Governor of Nevada

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Nevada Governor
General information
Office Type:  Partisan
Office website:  Official Link
2012-13 FY Budget:  $2,399,335
Term limits:  2 terms
Length of term:   4 years
Authority:  Nevada Constitution, Article V, Section I
Selection Method:  Elected
Current Officeholder

Brian Sandoval.jpg
Name:  Brian Sandoval
Officeholder Party:  Republican
Assumed office:  January 3, 2011
Compensation:  $149,573
Next election:  November 6, 2018
Last election:  November 4, 2014
Other Nevada Executive Offices
GovernorLieutenant GovernorSecretary of StateAttorney GeneralTreasurerControllerSuperintendent of Public InstructionAgriculture DirectorInsurance CommissionerDirector of Conservation and Natural ResourcesLabor CommissionerPublic Utilities CommissionEmployment, Training and Rehabilitation
The Governor of the State of Nevada is an elected constitutional officer, the head of the executive branch and the highest state office in Nevada. The governor is popularly elected every four years by a plurality and is limited to two terms.

As of May 2015, Nevada is one of 23 Republican state government trifectas.

See also: Nevada State Legislature, Nevada House of Representatives, Nevada State Senate

Current officeholder

The 29th and current governor is Brian Sandoval (R). He was first elected in 2010 and won re-election in 2014.[1]


The state Constitution addresses the office of the governor in Article V, the Executive Department.

Under Article V, Section I:

The supreme executive power of this State, shall be vested in a Chief Magistrate who shall be Governor of the State of Nevada.


Current Governors
Gubernatorial Elections
Current Lt. Governors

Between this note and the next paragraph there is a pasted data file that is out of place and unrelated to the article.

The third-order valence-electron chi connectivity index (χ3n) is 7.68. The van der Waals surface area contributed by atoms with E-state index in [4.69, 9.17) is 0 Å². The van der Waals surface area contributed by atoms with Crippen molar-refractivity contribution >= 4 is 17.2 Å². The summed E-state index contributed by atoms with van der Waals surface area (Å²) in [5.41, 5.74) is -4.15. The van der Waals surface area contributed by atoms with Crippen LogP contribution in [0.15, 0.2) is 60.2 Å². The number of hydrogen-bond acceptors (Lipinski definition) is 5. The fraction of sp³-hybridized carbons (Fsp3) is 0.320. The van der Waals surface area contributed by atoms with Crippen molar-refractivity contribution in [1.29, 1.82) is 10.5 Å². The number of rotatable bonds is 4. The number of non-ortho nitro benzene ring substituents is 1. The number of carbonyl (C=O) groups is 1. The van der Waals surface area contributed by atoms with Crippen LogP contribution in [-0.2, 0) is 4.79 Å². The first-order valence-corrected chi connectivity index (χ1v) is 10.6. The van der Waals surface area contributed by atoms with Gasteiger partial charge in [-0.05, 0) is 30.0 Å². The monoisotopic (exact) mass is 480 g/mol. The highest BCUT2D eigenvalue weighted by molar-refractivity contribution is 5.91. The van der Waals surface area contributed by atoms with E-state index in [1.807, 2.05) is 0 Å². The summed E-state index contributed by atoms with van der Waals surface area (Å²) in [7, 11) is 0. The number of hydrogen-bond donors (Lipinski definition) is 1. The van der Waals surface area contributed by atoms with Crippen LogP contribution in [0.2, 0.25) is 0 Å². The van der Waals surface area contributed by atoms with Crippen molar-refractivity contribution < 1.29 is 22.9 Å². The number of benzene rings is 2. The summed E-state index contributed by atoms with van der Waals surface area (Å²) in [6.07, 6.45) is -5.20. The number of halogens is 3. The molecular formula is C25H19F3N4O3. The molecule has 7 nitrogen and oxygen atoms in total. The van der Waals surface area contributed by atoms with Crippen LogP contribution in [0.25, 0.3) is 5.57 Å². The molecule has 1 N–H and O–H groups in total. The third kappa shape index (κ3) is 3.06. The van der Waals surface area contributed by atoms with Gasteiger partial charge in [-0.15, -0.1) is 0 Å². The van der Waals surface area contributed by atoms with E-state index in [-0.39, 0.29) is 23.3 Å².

Lt. Governor Elections
Breaking news

Candidates for governor must be

  • at least 25 years old
  • a registered elector
  • a resident of Nevada for at least two years

While in office, the governor may not hold any federal level office.


See also: How gubernatorial vacancies are filled

Details of vacancy appointments are addressed under Article 5, Section 18.

Anytime the elected governor dies, resigns, in impeached, or is temporarily or permanently unable to discharge the office, the powers and duties of the governorship shall devolve to the Lieutenant Governor of Nevada.

The lieutenant governor also serves as acting governor when the governor is absent, unless the latter is absent in order to lead the state's militia and has done so with the consent of the legislature, in which case he remains the governor while actively serving as commander-in-chief.



The governor is commander-in-chief of the state military forces. The governor appoints department heads and members of boards and commissions.

The governor has the power to veto bills from the Nevada State Legislature. The legislature can override a veto by a two-thirds majority vote in both the Assembly and the Senate.[2]

Law-enforcement powers include the ability to grant pardons, commute sentences and remiss fines and forfeitures, as well as serving as the commander-in-chief of the military forces in the state, except when they are called into service of the United States.[3][4]